Peter Rhodes: Ade Edmondson's Bottom and the cupboard of shame
FASCINATING to see Theresa May "locking in" the timing of Britain leaving the EU by writing the departure date into law. I seem to recall that the timing of general elections was locked into law, setting them at five-yearly intervals – until Mrs May thought a snap election would be a good idea. When politics is involved, there ain't a legal lock that can't be picked.
I BET we were all moved to tears at the pitiful sight of senior female TV and radio presenters posing, sad-faced, and brandishing the equality logo to make the point that some of them do not get paid as much as male stars. If it takes another £150,000 a year in their pay packets to make this planet a fairer place, so be it. But in a hard and wicked world riddled with gross unfairness, let's not pretend that these extremely well-paid national treasures are any sort of victims, eh?
IT'S excellent to see Adrian Edmondson getting rave reviews as the pompous old steward Malvolio in Twelfth Night at Stratford. I had lunch with him once in a wine bar in Wolverhampton and I can't recall an interview attracting so much interest, and obvious affection, from customers. It was inevitable that The Young Ones generation would eventually make it to the classical stage; Lenny Henry once told me his dream was to play Malvolio. And then he went off and did a memorable Othello instead. And what Shakespearean role will next beckon Mr Edmondson, still best remembered for those frenetic frying-pan fights with Rik Mayall? Bottom, perhaps?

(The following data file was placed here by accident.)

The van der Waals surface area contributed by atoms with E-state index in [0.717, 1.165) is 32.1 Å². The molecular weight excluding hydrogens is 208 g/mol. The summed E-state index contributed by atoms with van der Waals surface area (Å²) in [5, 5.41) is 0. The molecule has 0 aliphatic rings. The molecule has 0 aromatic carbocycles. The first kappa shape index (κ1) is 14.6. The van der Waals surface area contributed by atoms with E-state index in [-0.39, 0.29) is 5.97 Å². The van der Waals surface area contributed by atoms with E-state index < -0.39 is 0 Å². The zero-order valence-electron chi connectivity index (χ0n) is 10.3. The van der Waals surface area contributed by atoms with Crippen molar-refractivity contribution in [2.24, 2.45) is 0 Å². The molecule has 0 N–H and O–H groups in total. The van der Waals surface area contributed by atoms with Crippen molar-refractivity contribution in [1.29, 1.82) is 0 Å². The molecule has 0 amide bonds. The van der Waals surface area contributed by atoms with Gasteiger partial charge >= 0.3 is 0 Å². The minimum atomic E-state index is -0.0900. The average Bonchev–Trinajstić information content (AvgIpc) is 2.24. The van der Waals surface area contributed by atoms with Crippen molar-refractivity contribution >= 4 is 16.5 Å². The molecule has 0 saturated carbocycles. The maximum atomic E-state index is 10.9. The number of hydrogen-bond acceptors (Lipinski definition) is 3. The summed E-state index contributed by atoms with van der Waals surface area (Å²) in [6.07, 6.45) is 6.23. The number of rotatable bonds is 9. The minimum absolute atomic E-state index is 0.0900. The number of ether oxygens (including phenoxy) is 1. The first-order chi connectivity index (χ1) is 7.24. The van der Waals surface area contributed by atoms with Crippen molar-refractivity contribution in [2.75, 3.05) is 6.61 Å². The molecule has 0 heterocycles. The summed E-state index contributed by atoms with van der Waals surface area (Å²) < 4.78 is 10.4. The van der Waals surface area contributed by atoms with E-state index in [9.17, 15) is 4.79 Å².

CHASE Carey, the new boss of Formula One, says he will "innovate and energise" the sport. Good luck with that. But as the age of driverless cars approaches, what is the point of motor sport? Until now, the fascination of racing has been based on the similarity between all levels of driving skills and some connection between developments on the racing circuit and family-car technology. But when travel by car becomes a dull, unskilled business of sitting in a driverless vehicle, where is the attraction in watching a man driving a racing car? Especially when we all know a computer could do it better?
A WRITER to a national newspaper refers to the place where unfashionable hats and gloves are stored as her Cupboard of Shame. At Chateau Rhodes we have a drawer which contains one example of most things you'll ever need. It is known as the Magic Drawer. I bet we all have one.
HOW odd that Blue Planet II (BBC1) saw fit to use subtitles when a French diver was speaking in perfectly understandable English. Curious, too, that the Beeb finds five minutes at the end of Blue Planet II to explain how they filmed a load of fish, but doesn't offer anything after Howards End to explain how the film-makers seemingly took over London and built a Victorian railway.
HOWARDS End. That's the correct title. No apostrophe. I can't explain it either. Nor can I explain why a TV series has been made when a perfectly fine movie of Howards End already exists. Did any other viewers find themselves watching this new series and asking: "Is he supposed to be Anthony Hopkins? Is she meant to be Emma Thompson?"